Land use: arable land: 27.42%
permanent crops: 0.69%
other: 71.89% (includes Belgium) (2005)
Irrigated land: NA
Total renewable water resources: 1.6 cu km (2005)
Freshwater withdrawal (domestic/industrial/agricultural): total: 0.06 cu km/yr (42%/45%/13%)
per capita: 121 cu m/yr (1999)
Natural hazards: NA
Environment - current issues: air and water pollution in urban areas, soil pollution of farmland
Environment - international agreements: party to: Air Pollution, Air Pollution-Nitrogen Oxides, Air Pollution-Persistent Organic Pollutants, Air Pollution-Sulfur 85, Air Pollution-Sulfur 94, Air Pollution-Volatile Organic Compounds, Biodiversity, Climate Change, Climate Change-Kyoto Protocol, Desertification, Endangered Species, Hazardous Wastes, Law of the Sea, Marine Dumping, Ozone Layer Protection, Ship Pollution, Tropical Timber 83, Tropical Timber 94, Wetlands
signed, but not ratified: Environmental Modification
Geography - note: landlocked; the only Grand Duchy in the world
Politics

Luxembourg is a parliamentary democracy headed by a constitutional monarch. Under the constitution of 1868, executive power is exercised by the Governor and the cabinet, which consists of several other ministers. The Governor has the power to dissolve the legislature and reinstate a new one, as long as the Governor has judicial approval. However, since 1919, sovereignty has resided with the Supreme Court.

Legislative power is vested in the Chamber of Deputies, a unicameral legislature of sixty members, who are directly elected to five-year terms from four constituencies. A second body, the Council of State (Conseil d'État), composed of twenty-one ordinary citizens appointed by the Grand Duke, advises the Chamber of Deputies in the drafting of legislation.

The Grand Duchy has three lower tribunals (justices de paix; in Esch-sur-Alzette, the city of Luxembourg, and Diekirch), two district tribunals (Luxembourg and Diekirch) and a Superior Court of Justice (Luxembourg), which includes the Court of Appeal and the Court of Cassation. There is also an Administrative Tribunal and an Administrative Court, as well as a Constitutional Court, all of which are located in the capital.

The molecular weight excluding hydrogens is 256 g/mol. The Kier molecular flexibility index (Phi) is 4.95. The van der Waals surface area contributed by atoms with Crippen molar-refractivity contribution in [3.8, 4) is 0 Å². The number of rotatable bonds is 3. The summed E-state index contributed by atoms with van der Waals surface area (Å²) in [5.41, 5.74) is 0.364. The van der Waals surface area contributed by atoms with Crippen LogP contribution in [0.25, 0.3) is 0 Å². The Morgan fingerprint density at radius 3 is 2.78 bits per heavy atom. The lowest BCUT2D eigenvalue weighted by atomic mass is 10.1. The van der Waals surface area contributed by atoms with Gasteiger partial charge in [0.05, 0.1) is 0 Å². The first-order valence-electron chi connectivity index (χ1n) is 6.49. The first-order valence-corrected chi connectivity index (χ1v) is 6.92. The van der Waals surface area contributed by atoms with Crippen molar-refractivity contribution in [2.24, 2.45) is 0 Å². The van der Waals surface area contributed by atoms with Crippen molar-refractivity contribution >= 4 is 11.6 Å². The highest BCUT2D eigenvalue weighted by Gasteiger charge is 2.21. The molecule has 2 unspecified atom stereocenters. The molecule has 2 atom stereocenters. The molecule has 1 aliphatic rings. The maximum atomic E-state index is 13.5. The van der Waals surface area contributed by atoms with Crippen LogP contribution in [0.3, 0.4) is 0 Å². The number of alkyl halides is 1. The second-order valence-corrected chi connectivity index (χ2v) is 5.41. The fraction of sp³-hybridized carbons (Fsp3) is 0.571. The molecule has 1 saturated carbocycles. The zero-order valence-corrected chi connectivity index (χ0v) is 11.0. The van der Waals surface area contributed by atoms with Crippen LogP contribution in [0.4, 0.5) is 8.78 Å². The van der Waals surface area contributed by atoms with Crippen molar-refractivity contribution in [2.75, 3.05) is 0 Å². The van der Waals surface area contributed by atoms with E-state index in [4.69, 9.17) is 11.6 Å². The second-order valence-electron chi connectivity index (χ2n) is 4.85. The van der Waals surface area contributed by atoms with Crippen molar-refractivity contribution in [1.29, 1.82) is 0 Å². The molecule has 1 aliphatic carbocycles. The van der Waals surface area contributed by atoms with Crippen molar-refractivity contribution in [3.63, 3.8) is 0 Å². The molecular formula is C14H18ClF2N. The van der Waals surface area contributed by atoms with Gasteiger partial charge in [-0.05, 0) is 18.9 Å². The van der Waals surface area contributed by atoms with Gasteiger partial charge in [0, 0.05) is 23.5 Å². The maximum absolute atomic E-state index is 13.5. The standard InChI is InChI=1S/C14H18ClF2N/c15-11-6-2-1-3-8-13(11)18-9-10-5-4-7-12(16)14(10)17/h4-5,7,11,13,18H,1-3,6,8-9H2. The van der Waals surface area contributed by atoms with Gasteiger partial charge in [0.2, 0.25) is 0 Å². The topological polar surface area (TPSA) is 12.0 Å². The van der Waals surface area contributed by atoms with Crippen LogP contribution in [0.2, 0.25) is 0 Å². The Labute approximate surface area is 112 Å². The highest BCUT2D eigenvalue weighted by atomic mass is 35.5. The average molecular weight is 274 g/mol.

People Population: 486,006 (July 2008 est.)
Age structure: 0-14 years: 18.6% (male 46,729/female 43,889)
15-64 years: 66.6% (male 163,356/female 160,425)
65 years and over: 14.7% (male 29,206/female 42,401) (2008 est.)
Median age: total: 39 years
male: 38 years
female: 40 years (2008 est.)
Population growth rate: 1.188% (2008 est.)
Birth rate: 11.77 births/1,000 population (2008 est.)
Death rate: 8.43 deaths/1,000 population (2008 est.)
Net migration rate: 8.54 migrant(s)/1,000 population (2008 est.)
Sex ratio: at birth: 1.07 male(s)/female
under 15 years: 1.06 male(s)/female
15-64 years: 1.02 male(s)/female
65 years and over: 0.69 male(s)/female
total population: 0.97 male(s)/female (2008 est.)
Infant mortality rate: total: 4.62 deaths/1,000 live births
male: 4.62 deaths/1,000 live births
female: 4.62 deaths/1,000 live births (2008 est.)
Life expectancy at birth: total population: 79.18 years
male: 75.91 years
female: 82.67 years (2008 est.)
Total fertility rate: 1.78 children born/woman (2008 est.)
HIV/AIDS - adult prevalence rate: 0.2% (2001 est.)
HIV/AIDS - people living with HIV/AIDS: less than 500 (2003 est.)
HIV/AIDS - deaths: less than 100 (2003 est.)
Nationality: noun: Luxembourger(s)
adjective: Luxembourg
Ethnic groups: Celtic base (with French and German blend), Portuguese, Italian, Slavs (from Montenegro, Albania, and Kosovo) and European (guest and resident workers)
Religions: Roman Catholic 87%, other (includes Protestant, Jewish, and Muslim) 13% (2000)
Languages: Luxembourgish (national language), German (administrative language), French (administrative language)
Literacy: definition: age 15 and over can read and write
total population: 100%
male: 100%
female: 100% (2000 est.)
Government Country name: conventional long form: Grand Duchy of Luxembourg
conventional short form: Luxembourg
local long form: Grand Duche de Luxembourg
local short form: Luxembourg
Government type: constitutional monarchy